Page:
Swoop just stole Superloop's NBN crown with mind-boggling 975Mbps speed promise

Tabby cat wearing crown with hands reaching towards it
(Image credit: Future)

If you're in Australia, it's safe to say you've heard of the NBN. The National Broadband Network is arguably the largest and most accessible way for Aussies to get connected online, with speed tiers starting at 12Mbps (Basic I) and skyrocketing to 1,000Mbps on the Ultrafast tier.

The 1,000Mbps speed tier is, currently, the fastest option available in Australia for home internet plans. Up to 8.4 million homes can now access theoretical speeds between 500Mbps and 1000Mbps, and the only criteria for achieving such speeds is having an FTTP or HFC connection

Up until now, no NBN provider has claimed to reach theoretical maximum speeds of 1,000Mbps on this tier. A mere handful of providers advertise speeds over 600Mbps, and only two — Superloop and Optus — clock speeds over 700Mbps. However, Swoop has recently updated its typical evening speeds to an eyewatering 975Mbps — the fastest residential speed currently achievable. 

If you've been keen to clock some seriously ultrafast speeds, it may be time to switch to Swoop. Costing AU$99 p/m for the first six months using the code SUMMER40, you'll save a massive AU$240 off your first year before the price increases. But you better get in quick, this deal is only available for new customers who sign up before 14 May 2024.

Swoop | NBN 1000 | Unlimited data | No lock-in contract | AU$99p/m using the codeSUMMER40

Swoop | NBN 1000 | Unlimited data | No lock-in contract | AU$99p/m using the code SUMMER40 (for six months, then AU$139p/m)

Advertising an astonishing 975Mbps download speeds during the typical evening hours of 7pm to 11pm, Swoop's Home Ultrafast plan is the fastest internet available in Australia. Swoop is pretty highly regarded by gamers, remote workers and streamers across NBN Reddit and reviews, with customers raving about speedy connection times and fast, yet effective support. 

Do note though, that this plan is only available for FTTP addresses only. 

Total minimum cost: AU$99 | Total cost of first 12 months: AU$1,428 | Yearly cost after discount: AU$1,668

Now it's important to note some discrepancies when it comes to this Swoop deal, as it definitely isn't the cheapest option on this speed tier. We've previously spotlighted Superloop's NBN 1000 plan, which also costs AU$99p/m for the first six months. Superloop currently clocks in 750Mbps speeds — which is an impressive feat — during the busy evening hours.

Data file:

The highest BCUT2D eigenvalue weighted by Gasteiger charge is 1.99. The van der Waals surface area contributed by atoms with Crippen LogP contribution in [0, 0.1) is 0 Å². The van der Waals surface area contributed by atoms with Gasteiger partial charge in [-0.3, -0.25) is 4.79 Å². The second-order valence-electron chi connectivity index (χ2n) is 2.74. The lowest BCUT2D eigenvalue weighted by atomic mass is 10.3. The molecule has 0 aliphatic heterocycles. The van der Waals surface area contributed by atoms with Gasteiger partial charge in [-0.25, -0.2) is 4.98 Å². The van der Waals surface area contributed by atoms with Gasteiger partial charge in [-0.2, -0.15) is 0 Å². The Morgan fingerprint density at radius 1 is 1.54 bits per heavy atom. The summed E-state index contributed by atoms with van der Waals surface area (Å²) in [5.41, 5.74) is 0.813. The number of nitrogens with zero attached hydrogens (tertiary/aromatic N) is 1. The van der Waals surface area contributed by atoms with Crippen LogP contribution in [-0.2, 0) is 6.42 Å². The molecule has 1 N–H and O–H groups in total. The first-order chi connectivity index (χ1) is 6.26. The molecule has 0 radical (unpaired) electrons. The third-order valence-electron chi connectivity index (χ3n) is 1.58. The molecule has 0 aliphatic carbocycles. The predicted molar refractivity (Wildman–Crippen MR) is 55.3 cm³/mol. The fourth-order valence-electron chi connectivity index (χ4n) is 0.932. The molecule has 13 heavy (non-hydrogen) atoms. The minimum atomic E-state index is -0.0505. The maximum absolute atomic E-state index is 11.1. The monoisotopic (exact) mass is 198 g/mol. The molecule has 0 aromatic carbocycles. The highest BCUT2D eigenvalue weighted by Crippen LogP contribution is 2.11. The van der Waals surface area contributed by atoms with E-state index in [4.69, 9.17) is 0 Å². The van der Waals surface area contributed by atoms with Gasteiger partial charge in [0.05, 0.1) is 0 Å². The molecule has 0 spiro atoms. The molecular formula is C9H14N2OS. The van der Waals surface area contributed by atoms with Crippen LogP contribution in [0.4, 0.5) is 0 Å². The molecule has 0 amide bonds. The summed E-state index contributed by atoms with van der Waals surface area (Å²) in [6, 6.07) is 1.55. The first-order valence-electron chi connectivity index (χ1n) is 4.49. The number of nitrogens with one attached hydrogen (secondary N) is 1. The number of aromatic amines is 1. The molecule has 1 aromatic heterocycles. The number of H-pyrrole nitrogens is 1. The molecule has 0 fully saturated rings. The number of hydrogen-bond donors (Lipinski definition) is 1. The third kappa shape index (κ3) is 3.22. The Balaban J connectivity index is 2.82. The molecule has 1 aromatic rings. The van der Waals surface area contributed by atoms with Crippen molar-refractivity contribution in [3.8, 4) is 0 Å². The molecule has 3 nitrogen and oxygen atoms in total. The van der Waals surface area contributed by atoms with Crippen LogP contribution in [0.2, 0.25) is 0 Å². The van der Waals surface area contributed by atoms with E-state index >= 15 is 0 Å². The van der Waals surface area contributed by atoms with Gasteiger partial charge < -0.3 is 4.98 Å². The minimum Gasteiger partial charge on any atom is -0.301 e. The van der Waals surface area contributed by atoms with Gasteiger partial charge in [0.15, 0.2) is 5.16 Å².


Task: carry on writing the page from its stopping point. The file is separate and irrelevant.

When you break down the costs of both plans, you'll save an extra AU$180 over the first year, and AU$360 ongoing if you sign up to Superloop, but what you'll sacrifice is an additional 225Mbps. While there can be some major speed discrepancies on this tier, it's essential to consider your options if you are seeking an ultrafast plan. Typically, minor speed differences (i.e. 700Mbps v 750Mbps) won't make much of a real-world difference, but larger extremes (like 750Mbps v 975Mbps) will be much more prominent in everyday usage. 

However, according to recent ACCC data, download speeds across ultrafast plans in December 2023 hit an average of 830-845Mbps across all hours of the day. This could mean most providers are being rather conservative with speed advertisements on this tier. In theory, this could mean the discrepancy between Swoop and Superloop’s typical evening speed figures could indeed be smaller than what is advertised "on paper". In Layman’s terms, if you're thinking of signing up for either plan, we'd recommend trying out Superloop's offering first to get a taste of ultrafast heights (and maximise savings), then making a switch to Swoop if you're keen for faster speeds. But if you don't mind putting down extra cash after the introductory offer ends, we'd highly recommend Swoop over Superloop for heavy internet users. 

It's also worth noting that Swoop's plan does not come with a modem, however, you can add one to your plan for an additional fee. Right now, the telco is offering a discount for a TP-Link VX230v modem, with the upfront cost down from AU$180 to AU$130. Moreover, when researching Swoop's plan, I noticed that my area required an NBN new development charge of AU$300. Now, if you were to sign up for this plan, I'd be sure to read all the T&Cs to ensure you won't have any additional charges for upgrades, especially if you haven't taken advantage of NBN Co's free fibre rollout program

Otherwise, if you're not a heavy internet user who needs ultrafast speeds, you can check out Swoop's other affordable NBN plans in the widget below.

More Swoop NBN plans

Lucy Scotting
Staff Writer

Lucy Scotting is a digital content writer for Tom’s Guide in Australia, primarily covering NBN and internet-related news. Lucy started her career writing for HR and staffing industry publications, with articles covering emerging tech, business and finance. In her spare time, Lucy can be found watching sci-fi movies, working on her dystopian fiction novel or hanging out with her dog, Fletcher.